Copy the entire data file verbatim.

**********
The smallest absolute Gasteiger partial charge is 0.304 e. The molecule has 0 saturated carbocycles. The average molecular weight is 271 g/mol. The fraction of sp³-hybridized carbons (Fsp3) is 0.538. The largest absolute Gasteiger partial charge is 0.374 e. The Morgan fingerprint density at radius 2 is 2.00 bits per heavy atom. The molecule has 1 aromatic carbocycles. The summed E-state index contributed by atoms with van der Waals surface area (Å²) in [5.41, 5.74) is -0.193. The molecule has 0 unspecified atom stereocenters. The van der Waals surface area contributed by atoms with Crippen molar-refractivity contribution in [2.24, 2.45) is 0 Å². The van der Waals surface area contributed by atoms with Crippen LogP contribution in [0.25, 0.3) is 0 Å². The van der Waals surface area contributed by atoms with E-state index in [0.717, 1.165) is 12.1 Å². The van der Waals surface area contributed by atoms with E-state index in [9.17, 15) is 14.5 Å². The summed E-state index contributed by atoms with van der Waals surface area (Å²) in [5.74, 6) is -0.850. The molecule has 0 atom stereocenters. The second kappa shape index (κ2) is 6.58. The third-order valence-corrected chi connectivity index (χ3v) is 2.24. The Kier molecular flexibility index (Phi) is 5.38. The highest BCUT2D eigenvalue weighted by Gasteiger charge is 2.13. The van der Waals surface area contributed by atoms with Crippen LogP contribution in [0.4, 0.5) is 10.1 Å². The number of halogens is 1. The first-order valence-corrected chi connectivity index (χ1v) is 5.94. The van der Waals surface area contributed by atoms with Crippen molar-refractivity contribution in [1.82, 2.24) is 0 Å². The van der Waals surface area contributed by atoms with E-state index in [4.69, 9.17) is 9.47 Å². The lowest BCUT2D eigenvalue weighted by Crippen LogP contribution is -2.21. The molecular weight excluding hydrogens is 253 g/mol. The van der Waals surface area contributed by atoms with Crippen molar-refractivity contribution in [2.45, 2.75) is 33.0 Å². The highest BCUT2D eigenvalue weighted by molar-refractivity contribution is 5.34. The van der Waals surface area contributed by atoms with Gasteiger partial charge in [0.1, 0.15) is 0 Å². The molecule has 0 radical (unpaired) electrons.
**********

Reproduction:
The smallest absolute Gasteiger partial charge is 0.304 e. The molecule has 0 saturated carbocycles. The average molecular weight is 271 g/mol. The fraction of sp³-hybridized carbons (Fsp3) is 0.538. The largest absolute Gasteiger partial charge is 0.374 e. The Morgan fingerprint density at radius 2 is 2.00 bits per heavy atom. The molecule has 1 aromatic carbocycles. The summed E-state index contributed by atoms with van der Waals surface area (Å²) in [5.41, 5.74) is -0.193. The molecule has 0 unspecified atom stereocenters. The van der Waals surface area contributed by atoms with Crippen molar-refractivity contribution in [2.24, 2.45) is 0 Å². The van der Waals surface area contributed by atoms with Crippen LogP contribution in [0.25, 0.3) is 0 Å². The van der Waals surface area contributed by atoms with E-state index in [0.717, 1.165) is 12.1 Å². The van der Waals surface area contributed by atoms with E-state index in [9.17, 15) is 14.5 Å². The summed E-state index contributed by atoms with van der Waals surface area (Å²) in [5.74, 6) is -0.850. The molecule has 0 atom stereocenters. The second kappa shape index (κ2) is 6.58. The third-order valence-corrected chi connectivity index (χ3v) is 2.24. The Kier molecular flexibility index (Phi) is 5.38. The highest BCUT2D eigenvalue weighted by Gasteiger charge is 2.13. The van der Waals surface area contributed by atoms with Crippen LogP contribution in [0.4, 0.5) is 10.1 Å². The number of halogens is 1. The first-order valence-corrected chi connectivity index (χ1v) is 5.94. The van der Waals surface area contributed by atoms with Crippen molar-refractivity contribution in [1.82, 2.24) is 0 Å². The van der Waals surface area contributed by atoms with E-state index in [4.69, 9.17) is 9.47 Å². The lowest BCUT2D eigenvalue weighted by Crippen LogP contribution is -2.21. The molecular weight excluding hydrogens is 253 g/mol. The van der Waals surface area contributed by atoms with Crippen molar-refractivity contribution in [2.45, 2.75) is 33.0 Å². The highest BCUT2D eigenvalue weighted by molar-refractivity contribution is 5.34. The van der Waals surface area contributed by atoms with Gasteiger partial charge in [0.1, 0.15) is 0 Å². The molecule has 0 radical (unpaired) electrons.